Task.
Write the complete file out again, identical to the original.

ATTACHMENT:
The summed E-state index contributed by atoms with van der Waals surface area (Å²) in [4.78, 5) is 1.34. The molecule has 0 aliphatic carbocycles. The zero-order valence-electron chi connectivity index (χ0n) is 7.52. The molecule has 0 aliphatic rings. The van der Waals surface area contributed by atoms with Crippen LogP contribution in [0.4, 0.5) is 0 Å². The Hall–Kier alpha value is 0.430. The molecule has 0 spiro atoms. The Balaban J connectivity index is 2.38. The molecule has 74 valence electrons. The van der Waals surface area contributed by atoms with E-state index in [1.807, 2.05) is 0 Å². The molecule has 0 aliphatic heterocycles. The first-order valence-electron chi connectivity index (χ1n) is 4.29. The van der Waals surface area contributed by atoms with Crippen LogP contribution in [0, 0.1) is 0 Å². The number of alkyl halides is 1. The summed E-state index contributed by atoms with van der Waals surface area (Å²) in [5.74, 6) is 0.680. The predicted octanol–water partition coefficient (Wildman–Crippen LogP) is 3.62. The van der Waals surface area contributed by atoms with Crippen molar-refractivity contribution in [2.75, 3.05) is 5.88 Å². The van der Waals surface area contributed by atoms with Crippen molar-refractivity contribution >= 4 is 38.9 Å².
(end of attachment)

The summed E-state index contributed by atoms with van der Waals surface area (Å²) in [4.78, 5) is 1.34. The molecule has 0 aliphatic carbocycles. The zero-order valence-electron chi connectivity index (χ0n) is 7.52. The molecule has 0 aliphatic rings. The van der Waals surface area contributed by atoms with Crippen LogP contribution in [0.4, 0.5) is 0 Å². The Hall–Kier alpha value is 0.430. The molecule has 0 spiro atoms. The Balaban J connectivity index is 2.38. The molecule has 74 valence electrons. The van der Waals surface area contributed by atoms with E-state index in [1.807, 2.05) is 0 Å². The molecule has 0 aliphatic heterocycles. The first-order valence-electron chi connectivity index (χ1n) is 4.29. The van der Waals surface area contributed by atoms with Crippen LogP contribution in [0, 0.1) is 0 Å². The number of alkyl halides is 1. The summed E-state index contributed by atoms with van der Waals surface area (Å²) in [5.74, 6) is 0.680. The predicted octanol–water partition coefficient (Wildman–Crippen LogP) is 3.62. The van der Waals surface area contributed by atoms with Crippen molar-refractivity contribution in [2.75, 3.05) is 5.88 Å². The van der Waals surface area contributed by atoms with Crippen molar-refractivity contribution >= 4 is 38.9 Å².